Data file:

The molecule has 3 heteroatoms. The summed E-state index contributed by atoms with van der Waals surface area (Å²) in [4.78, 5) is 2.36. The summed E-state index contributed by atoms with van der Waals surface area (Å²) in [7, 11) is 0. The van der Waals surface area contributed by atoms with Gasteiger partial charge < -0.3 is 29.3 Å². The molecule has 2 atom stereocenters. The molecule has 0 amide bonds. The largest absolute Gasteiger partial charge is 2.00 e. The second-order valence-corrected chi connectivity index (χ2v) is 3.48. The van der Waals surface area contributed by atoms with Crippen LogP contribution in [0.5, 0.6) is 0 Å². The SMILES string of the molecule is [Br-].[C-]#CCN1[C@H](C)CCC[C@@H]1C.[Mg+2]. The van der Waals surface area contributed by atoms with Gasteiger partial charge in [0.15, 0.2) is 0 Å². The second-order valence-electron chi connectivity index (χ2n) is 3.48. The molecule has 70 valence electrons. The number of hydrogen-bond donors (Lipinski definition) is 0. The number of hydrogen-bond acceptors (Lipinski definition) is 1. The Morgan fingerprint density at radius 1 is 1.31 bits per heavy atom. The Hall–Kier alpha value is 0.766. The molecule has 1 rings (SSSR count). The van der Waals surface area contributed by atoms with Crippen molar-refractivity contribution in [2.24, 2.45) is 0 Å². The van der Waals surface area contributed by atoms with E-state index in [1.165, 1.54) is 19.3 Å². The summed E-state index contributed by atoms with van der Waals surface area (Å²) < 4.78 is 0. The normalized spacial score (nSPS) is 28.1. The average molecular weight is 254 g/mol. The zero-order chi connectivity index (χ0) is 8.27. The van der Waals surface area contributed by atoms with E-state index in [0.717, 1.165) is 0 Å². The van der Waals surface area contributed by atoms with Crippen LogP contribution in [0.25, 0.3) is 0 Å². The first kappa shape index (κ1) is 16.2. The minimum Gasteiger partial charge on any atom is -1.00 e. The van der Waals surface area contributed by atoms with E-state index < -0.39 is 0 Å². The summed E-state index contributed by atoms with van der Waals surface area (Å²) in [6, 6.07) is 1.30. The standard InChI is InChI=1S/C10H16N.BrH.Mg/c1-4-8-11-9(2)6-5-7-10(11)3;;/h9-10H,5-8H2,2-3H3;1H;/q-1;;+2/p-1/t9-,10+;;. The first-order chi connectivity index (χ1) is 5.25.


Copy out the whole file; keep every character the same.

The molecule has 3 heteroatoms. The summed E-state index contributed by atoms with van der Waals surface area (Å²) in [4.78, 5) is 2.36. The summed E-state index contributed by atoms with van der Waals surface area (Å²) in [7, 11) is 0. The van der Waals surface area contributed by atoms with Gasteiger partial charge < -0.3 is 29.3 Å². The molecule has 2 atom stereocenters. The molecule has 0 amide bonds. The largest absolute Gasteiger partial charge is 2.00 e. The second-order valence-corrected chi connectivity index (χ2v) is 3.48. The van der Waals surface area contributed by atoms with Crippen LogP contribution in [0.5, 0.6) is 0 Å². The SMILES string of the molecule is [Br-].[C-]#CCN1[C@H](C)CCC[C@@H]1C.[Mg+2]. The van der Waals surface area contributed by atoms with Gasteiger partial charge in [0.15, 0.2) is 0 Å². The second-order valence-electron chi connectivity index (χ2n) is 3.48. The molecule has 70 valence electrons. The number of hydrogen-bond donors (Lipinski definition) is 0. The number of hydrogen-bond acceptors (Lipinski definition) is 1. The Morgan fingerprint density at radius 1 is 1.31 bits per heavy atom. The Hall–Kier alpha value is 0.766. The molecule has 1 rings (SSSR count). The van der Waals surface area contributed by atoms with Crippen molar-refractivity contribution in [2.24, 2.45) is 0 Å². The van der Waals surface area contributed by atoms with E-state index in [1.165, 1.54) is 19.3 Å². The summed E-state index contributed by atoms with van der Waals surface area (Å²) < 4.78 is 0. The normalized spacial score (nSPS) is 28.1. The average molecular weight is 254 g/mol. The zero-order chi connectivity index (χ0) is 8.27. The van der Waals surface area contributed by atoms with E-state index in [0.717, 1.165) is 0 Å². The van der Waals surface area contributed by atoms with Crippen LogP contribution in [0.25, 0.3) is 0 Å². The first kappa shape index (κ1) is 16.2. The minimum Gasteiger partial charge on any atom is -1.00 e. The van der Waals surface area contributed by atoms with E-state index < -0.39 is 0 Å². The summed E-state index contributed by atoms with van der Waals surface area (Å²) in [6, 6.07) is 1.30. The standard InChI is InChI=1S/C10H16N.BrH.Mg/c1-4-8-11-9(2)6-5-7-10(11)3;;/h9-10H,5-8H2,2-3H3;1H;/q-1;;+2/p-1/t9-,10+;;. The first-order chi connectivity index (χ1) is 5.25.